Quality of education affects Japan’s economy

Tell us about your multidisciplinary research

Prof. Nishimura: My main research uses data models to analyze how human capital affects economic growth. However, you cannot show the contents of education with data models. If we use multidisciplinary and empirical approaches, we can look at concrete issues, not just abstract debates.

For example, what sort of issues?

Low labor productivity is an issue for Japan’s economy. The root of this problem is that Japan’s education system is not producing results. This can only be solved by raising the quality of education in Japan. First, we needed to survey students’ academic abilities. As introduced in our book, University students who can’t solve fractions, in 1998 I collaborated with Professor Nobuyuki Tose (Keio University) to test the mathematical skills of first-year students who had just entered top universities. We were able to reveal the truth of the falling academic standards hidden in the abstract education policy of teaching “the ability to live”.

Starting with that survey, I began to use empirical research to verify concrete facts with data. When we compared humanities graduates who had chosen mathematics as part of their university entrance exams with those who didn’t, we found that graduates who chose mathematics had higher incomes and an advantage when changing jobs.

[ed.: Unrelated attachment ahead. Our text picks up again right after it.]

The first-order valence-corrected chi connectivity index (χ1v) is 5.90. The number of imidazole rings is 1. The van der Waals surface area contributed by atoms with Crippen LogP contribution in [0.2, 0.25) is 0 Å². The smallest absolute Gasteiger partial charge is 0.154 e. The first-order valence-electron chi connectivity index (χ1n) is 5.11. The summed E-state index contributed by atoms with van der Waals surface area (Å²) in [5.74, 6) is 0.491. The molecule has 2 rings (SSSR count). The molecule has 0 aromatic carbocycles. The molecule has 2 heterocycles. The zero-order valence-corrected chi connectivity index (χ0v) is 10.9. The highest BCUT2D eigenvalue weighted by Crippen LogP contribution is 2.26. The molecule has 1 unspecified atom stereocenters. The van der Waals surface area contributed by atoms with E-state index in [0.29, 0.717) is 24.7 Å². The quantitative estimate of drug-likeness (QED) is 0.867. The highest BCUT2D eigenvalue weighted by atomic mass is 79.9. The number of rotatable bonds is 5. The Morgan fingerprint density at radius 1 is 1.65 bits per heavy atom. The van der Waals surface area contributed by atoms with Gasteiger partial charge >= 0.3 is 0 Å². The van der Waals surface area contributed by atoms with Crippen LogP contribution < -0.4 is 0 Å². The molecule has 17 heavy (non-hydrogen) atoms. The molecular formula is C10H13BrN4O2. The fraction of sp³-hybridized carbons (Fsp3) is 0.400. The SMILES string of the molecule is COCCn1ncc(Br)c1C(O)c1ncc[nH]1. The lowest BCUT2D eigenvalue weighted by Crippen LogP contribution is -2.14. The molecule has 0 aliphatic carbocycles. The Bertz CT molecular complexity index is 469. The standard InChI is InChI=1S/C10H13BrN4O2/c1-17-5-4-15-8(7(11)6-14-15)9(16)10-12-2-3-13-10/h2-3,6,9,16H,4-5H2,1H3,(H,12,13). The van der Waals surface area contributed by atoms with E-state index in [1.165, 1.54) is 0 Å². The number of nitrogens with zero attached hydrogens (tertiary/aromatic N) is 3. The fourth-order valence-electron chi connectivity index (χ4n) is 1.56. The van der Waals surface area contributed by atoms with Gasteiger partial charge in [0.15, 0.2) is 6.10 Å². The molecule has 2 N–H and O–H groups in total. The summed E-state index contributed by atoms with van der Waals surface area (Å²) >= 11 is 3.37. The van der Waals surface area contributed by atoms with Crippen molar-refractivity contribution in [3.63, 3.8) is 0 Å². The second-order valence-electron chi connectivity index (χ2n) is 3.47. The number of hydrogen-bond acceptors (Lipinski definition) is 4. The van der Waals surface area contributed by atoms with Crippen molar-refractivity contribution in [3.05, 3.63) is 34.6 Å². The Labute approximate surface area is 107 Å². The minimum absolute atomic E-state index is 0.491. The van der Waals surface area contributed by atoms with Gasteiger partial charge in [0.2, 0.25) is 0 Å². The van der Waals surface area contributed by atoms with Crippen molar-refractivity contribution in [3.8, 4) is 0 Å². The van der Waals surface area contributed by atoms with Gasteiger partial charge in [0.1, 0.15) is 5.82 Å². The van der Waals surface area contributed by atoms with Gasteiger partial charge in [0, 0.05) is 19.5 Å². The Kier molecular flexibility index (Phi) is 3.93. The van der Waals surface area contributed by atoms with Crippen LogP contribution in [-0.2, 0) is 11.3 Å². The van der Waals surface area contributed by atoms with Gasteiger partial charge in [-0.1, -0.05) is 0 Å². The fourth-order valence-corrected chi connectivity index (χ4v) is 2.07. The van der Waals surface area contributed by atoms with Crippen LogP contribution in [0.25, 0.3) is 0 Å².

At that time, there was also a theory that humanities graduates had higher incomes than science graduates. When we tested this theory by comparing the incomes of both groups, the results showed that science graduates had higher incomes, especially physics specialists. After publishing this research, the trend of belittling science and mathematics courses slowly started to change.

Children’s happiness influenced by their upbringing

You also research the impact of upbringing.

In Japan there is this idea that ethics are more important than academic skills. In order to find the core that forms the basis of our ethical codes, I looked at what children were told by parents and others around them in early childhood. I arrived at four main principles: don’t lie, be kind to others, follow the rules, and study. People who were brought up to follow these four principles tended to have high incomes and strong academic abilities.

You’ve recently published a very interesting study on upbringing and happiness.

In every era, parents want happiness for their children. You could say this is the goal of child-rearing. However, happiness takes many forms. I surveyed over 20,000 people to identify the elements people need to feel happy, and found that aside from health and human connections, self-determination had the biggest impact on happiness. In a survey on types of upbringing and social success, children who received a supportive style of upbringing that encouraged independence were most successful in adulthood. These results are very consistent. Children who can make their own choices are more motivated and feel more satisfied with their achievements. This connects to higher happiness levels.

In the international ranking of the UN’s World Happiness Report, Japan’s happiness levels were not that high. Looked at as a whole, Japan scores low for “freedom in life choices”. So people in Japanese society with high self-determination are likely to be happier.

Empirical data supports education reform